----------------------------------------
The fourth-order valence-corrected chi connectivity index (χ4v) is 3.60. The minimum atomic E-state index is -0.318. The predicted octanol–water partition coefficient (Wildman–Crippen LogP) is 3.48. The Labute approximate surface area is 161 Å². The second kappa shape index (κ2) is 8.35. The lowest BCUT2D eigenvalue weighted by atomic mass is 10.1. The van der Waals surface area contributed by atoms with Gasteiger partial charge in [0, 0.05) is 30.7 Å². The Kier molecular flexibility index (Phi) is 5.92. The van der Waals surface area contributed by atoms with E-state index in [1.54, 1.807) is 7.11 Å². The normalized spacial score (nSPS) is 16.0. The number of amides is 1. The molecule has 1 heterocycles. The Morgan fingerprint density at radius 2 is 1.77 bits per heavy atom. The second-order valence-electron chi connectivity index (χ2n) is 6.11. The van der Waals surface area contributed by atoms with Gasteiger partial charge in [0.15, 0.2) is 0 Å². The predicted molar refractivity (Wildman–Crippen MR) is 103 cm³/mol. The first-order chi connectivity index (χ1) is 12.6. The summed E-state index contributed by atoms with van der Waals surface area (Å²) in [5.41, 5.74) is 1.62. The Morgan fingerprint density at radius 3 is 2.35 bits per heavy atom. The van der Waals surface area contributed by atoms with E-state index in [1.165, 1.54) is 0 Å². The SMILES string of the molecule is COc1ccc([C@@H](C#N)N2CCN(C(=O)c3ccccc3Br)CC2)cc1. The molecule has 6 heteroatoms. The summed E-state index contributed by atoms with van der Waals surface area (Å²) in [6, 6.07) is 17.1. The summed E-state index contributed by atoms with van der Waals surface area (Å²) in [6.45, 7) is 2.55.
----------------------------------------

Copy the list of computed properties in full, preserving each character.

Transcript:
The fourth-order valence-corrected chi connectivity index (χ4v) is 3.60. The minimum atomic E-state index is -0.318. The predicted octanol–water partition coefficient (Wildman–Crippen LogP) is 3.48. The Labute approximate surface area is 161 Å². The second kappa shape index (κ2) is 8.35. The lowest BCUT2D eigenvalue weighted by atomic mass is 10.1. The van der Waals surface area contributed by atoms with Gasteiger partial charge in [0, 0.05) is 30.7 Å². The Kier molecular flexibility index (Phi) is 5.92. The van der Waals surface area contributed by atoms with E-state index in [1.54, 1.807) is 7.11 Å². The normalized spacial score (nSPS) is 16.0. The number of amides is 1. The molecule has 1 heterocycles. The Morgan fingerprint density at radius 2 is 1.77 bits per heavy atom. The second-order valence-electron chi connectivity index (χ2n) is 6.11. The van der Waals surface area contributed by atoms with Gasteiger partial charge in [0.15, 0.2) is 0 Å². The predicted molar refractivity (Wildman–Crippen MR) is 103 cm³/mol. The first-order chi connectivity index (χ1) is 12.6. The summed E-state index contributed by atoms with van der Waals surface area (Å²) in [5.41, 5.74) is 1.62. The Morgan fingerprint density at radius 3 is 2.35 bits per heavy atom. The van der Waals surface area contributed by atoms with E-state index in [1.165, 1.54) is 0 Å². The SMILES string of the molecule is COc1ccc([C@@H](C#N)N2CCN(C(=O)c3ccccc3Br)CC2)cc1. The molecule has 6 heteroatoms. The summed E-state index contributed by atoms with van der Waals surface area (Å²) in [6, 6.07) is 17.1. The summed E-state index contributed by atoms with van der Waals surface area (Å²) in [6.45, 7) is 2.55.